This report analyses automation trends and its effect on employment in OECD countries. On average, robots are found to be associated with a reduction in employment in elementary occupations – those requiring the lowest levels of skills – and an increase in employment in high-skill occupation such as professionals and technicians. For occupations in the middle of the skills distribution the correlation is strong and negative. In general, therefore, these estimates do not support the hypothesis of labour market polarisation, i.e.: an increase in both high-skill and low-skill employment. However, in a few countries – notably the United States – this report finds evidence of labour market polarisation.
Dramatic improvements in technology allow automating an increasing number of tasks and occupations. For this reason, there is a widespread concern that new technologies might destroy a large number of jobs and cause “technological unemployment”. The threat of displacement is believed to be particularly strong with industrial robots, because they are explicitly designed to perform tasks that would otherwise be performed by humans.
This report sheds light on automation trends and their effect on employment. A better understanding of what robots actually do and to what extent they are used across countries and sectors can help policy makers to design policies aimed at smoothing the transition towards industry 4.0.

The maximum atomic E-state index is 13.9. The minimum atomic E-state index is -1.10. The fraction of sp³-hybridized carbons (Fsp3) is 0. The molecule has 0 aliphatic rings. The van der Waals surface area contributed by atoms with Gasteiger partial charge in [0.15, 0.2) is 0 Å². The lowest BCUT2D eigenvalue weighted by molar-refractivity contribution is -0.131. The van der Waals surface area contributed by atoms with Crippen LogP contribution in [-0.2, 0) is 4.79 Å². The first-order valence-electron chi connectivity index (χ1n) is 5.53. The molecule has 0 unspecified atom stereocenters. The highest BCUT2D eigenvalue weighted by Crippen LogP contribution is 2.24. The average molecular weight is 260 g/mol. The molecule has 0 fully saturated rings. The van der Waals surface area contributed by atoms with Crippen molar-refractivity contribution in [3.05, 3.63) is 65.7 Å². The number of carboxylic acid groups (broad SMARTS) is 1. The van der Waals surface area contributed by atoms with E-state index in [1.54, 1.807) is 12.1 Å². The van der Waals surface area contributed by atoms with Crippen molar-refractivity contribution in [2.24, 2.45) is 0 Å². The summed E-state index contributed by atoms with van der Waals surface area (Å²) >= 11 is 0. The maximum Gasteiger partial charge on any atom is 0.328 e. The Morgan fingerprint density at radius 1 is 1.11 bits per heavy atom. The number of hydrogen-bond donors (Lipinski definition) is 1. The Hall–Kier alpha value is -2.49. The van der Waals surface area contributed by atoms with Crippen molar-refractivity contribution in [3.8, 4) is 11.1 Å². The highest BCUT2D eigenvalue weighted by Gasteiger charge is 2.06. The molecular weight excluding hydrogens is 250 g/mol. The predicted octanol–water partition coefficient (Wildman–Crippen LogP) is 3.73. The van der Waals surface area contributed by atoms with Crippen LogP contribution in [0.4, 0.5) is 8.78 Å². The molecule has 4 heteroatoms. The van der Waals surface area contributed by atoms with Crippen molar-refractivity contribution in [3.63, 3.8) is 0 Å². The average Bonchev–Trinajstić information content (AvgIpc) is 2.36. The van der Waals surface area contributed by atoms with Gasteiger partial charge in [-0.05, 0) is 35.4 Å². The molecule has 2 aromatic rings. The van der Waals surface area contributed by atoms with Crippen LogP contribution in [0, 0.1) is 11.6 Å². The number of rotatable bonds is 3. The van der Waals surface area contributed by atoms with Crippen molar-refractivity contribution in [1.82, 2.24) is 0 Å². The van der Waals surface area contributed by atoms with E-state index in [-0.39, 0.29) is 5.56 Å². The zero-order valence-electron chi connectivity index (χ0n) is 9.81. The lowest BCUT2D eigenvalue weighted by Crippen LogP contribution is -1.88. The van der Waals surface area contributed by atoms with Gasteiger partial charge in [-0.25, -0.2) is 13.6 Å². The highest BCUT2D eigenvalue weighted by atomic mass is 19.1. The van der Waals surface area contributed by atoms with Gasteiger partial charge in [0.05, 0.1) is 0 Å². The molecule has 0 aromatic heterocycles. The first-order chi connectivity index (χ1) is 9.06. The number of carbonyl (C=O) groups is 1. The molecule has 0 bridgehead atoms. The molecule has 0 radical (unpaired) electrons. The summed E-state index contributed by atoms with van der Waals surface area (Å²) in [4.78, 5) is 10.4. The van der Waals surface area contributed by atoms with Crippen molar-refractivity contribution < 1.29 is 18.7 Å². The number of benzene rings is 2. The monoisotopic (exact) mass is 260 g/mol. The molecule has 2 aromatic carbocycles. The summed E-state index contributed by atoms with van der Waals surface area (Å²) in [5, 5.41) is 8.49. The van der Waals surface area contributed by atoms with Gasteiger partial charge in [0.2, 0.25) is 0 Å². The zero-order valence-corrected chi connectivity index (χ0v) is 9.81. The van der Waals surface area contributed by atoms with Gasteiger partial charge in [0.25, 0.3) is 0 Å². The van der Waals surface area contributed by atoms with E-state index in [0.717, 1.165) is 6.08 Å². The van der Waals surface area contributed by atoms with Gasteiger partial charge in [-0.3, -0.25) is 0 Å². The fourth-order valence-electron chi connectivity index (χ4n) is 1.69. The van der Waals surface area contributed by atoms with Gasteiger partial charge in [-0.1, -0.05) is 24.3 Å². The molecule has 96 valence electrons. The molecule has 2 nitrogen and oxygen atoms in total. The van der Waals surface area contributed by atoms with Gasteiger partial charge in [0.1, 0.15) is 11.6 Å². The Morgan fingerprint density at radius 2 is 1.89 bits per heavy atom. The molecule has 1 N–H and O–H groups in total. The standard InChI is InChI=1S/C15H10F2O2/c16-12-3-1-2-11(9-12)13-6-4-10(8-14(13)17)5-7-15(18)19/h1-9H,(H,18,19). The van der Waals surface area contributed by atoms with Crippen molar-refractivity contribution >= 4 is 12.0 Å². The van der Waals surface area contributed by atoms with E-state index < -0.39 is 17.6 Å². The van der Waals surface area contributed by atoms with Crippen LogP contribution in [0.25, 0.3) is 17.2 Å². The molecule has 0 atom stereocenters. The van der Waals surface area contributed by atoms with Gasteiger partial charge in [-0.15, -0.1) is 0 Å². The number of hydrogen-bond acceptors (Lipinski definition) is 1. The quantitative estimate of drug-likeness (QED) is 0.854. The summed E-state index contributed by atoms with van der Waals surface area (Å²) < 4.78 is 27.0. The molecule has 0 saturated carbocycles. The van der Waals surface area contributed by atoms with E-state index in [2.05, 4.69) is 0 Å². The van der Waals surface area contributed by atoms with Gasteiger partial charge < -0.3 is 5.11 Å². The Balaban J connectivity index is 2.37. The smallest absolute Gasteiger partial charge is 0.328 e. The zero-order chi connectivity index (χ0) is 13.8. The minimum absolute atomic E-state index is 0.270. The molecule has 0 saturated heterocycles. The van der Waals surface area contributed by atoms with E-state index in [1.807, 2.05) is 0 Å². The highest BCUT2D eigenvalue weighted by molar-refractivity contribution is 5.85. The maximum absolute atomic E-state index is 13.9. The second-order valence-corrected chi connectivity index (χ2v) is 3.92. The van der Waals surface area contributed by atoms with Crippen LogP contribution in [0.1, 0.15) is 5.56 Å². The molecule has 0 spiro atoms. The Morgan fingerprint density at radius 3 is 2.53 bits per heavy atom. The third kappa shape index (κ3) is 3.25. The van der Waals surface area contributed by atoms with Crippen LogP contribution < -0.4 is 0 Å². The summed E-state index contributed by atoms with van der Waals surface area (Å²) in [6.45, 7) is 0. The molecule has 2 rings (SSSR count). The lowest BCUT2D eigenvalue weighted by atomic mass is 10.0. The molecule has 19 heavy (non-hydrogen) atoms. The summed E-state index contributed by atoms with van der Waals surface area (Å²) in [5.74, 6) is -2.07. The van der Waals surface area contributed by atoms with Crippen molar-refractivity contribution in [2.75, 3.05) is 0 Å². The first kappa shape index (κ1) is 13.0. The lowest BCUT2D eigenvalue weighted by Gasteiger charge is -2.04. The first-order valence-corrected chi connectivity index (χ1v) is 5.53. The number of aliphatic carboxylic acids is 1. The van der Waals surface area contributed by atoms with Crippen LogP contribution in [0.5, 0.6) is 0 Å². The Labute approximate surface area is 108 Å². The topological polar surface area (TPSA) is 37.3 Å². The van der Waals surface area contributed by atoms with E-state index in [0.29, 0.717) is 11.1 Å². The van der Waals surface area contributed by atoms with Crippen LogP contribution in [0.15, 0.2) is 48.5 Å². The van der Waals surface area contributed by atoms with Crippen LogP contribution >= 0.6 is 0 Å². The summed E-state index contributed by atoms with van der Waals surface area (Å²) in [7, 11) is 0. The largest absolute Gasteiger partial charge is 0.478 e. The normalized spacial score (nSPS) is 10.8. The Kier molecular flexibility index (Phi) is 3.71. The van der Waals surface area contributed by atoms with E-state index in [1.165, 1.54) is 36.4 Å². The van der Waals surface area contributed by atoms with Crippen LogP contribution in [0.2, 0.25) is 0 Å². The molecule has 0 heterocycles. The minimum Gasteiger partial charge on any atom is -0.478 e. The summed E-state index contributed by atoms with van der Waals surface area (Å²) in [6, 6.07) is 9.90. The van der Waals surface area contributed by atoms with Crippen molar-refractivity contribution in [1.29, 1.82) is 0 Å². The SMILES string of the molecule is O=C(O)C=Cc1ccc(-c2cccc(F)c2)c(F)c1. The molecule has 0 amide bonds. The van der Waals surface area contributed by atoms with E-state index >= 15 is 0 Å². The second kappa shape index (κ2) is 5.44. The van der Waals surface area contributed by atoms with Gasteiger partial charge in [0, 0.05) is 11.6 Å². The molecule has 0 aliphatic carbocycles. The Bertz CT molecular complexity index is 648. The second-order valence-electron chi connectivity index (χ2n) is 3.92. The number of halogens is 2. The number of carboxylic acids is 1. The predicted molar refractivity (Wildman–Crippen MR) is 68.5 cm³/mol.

The data used in this report reveal that robots are disproportionally in use in advanced economies, which suggests that the issue of automation is particularly relevant for the OECD.
The report finds that different categories of robots are differently correlated to employment in different occupations. In addition, the sign and magnitude of these correlations vary across countries.
On average, robots are found to be associated with a reduction in elementary occupations – those requiring the lowest levels of skills – and an increase of professionals and technicians, high skill professions. For occupations in the middle of the skill distribution the correlation is strong and negative.
In general, therefore, the estimates presented in this report do not support the hypothesis of labour market polarisation, which would imply an increase in both high-skill and low-skill employment. However, some country-specific results – most notably for the United States – can be interpreted as evidence in support of this hypothesis.
Chosen excerpts by Job Market Monitor. Read the whole story at OECD iLibrary | Determinants and impact of automation: An analysis of robots’ adoption in OECD countries